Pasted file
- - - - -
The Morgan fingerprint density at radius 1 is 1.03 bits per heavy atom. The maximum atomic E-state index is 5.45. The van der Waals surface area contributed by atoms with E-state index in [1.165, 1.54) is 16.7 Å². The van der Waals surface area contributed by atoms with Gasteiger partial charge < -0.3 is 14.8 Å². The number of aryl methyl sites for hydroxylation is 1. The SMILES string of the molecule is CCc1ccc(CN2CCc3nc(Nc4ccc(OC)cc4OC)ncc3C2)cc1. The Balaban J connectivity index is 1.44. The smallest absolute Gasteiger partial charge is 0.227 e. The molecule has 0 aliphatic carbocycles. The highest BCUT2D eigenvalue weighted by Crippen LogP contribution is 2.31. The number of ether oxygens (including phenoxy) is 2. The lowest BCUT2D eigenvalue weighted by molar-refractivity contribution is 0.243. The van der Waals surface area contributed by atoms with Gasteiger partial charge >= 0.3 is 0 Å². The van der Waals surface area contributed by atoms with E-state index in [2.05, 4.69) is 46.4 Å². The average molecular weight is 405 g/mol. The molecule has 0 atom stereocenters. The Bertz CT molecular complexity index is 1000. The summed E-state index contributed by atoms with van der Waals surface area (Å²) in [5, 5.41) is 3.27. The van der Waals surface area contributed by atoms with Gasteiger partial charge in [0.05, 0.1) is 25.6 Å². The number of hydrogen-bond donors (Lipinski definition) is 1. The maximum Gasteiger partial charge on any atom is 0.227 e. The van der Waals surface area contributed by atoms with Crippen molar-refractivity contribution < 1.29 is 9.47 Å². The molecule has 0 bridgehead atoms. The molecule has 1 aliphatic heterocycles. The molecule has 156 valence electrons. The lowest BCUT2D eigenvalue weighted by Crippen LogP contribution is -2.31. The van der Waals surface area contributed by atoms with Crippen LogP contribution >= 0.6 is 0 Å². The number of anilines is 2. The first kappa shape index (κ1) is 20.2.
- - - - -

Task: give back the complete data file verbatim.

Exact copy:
The Morgan fingerprint density at radius 1 is 1.03 bits per heavy atom. The maximum atomic E-state index is 5.45. The van der Waals surface area contributed by atoms with E-state index in [1.165, 1.54) is 16.7 Å². The van der Waals surface area contributed by atoms with Gasteiger partial charge < -0.3 is 14.8 Å². The number of aryl methyl sites for hydroxylation is 1. The SMILES string of the molecule is CCc1ccc(CN2CCc3nc(Nc4ccc(OC)cc4OC)ncc3C2)cc1. The Balaban J connectivity index is 1.44. The smallest absolute Gasteiger partial charge is 0.227 e. The molecule has 0 aliphatic carbocycles. The highest BCUT2D eigenvalue weighted by Crippen LogP contribution is 2.31. The number of ether oxygens (including phenoxy) is 2. The lowest BCUT2D eigenvalue weighted by molar-refractivity contribution is 0.243. The van der Waals surface area contributed by atoms with Gasteiger partial charge >= 0.3 is 0 Å². The van der Waals surface area contributed by atoms with E-state index in [2.05, 4.69) is 46.4 Å². The average molecular weight is 405 g/mol. The molecule has 0 atom stereocenters. The Bertz CT molecular complexity index is 1000. The summed E-state index contributed by atoms with van der Waals surface area (Å²) in [5, 5.41) is 3.27. The van der Waals surface area contributed by atoms with Gasteiger partial charge in [0.05, 0.1) is 25.6 Å². The number of hydrogen-bond donors (Lipinski definition) is 1. The maximum Gasteiger partial charge on any atom is 0.227 e. The van der Waals surface area contributed by atoms with Crippen molar-refractivity contribution < 1.29 is 9.47 Å². The molecule has 0 bridgehead atoms. The molecule has 1 aliphatic heterocycles. The molecule has 156 valence electrons. The lowest BCUT2D eigenvalue weighted by Crippen LogP contribution is -2.31. The van der Waals surface area contributed by atoms with Crippen LogP contribution >= 0.6 is 0 Å². The number of anilines is 2. The first kappa shape index (κ1) is 20.2.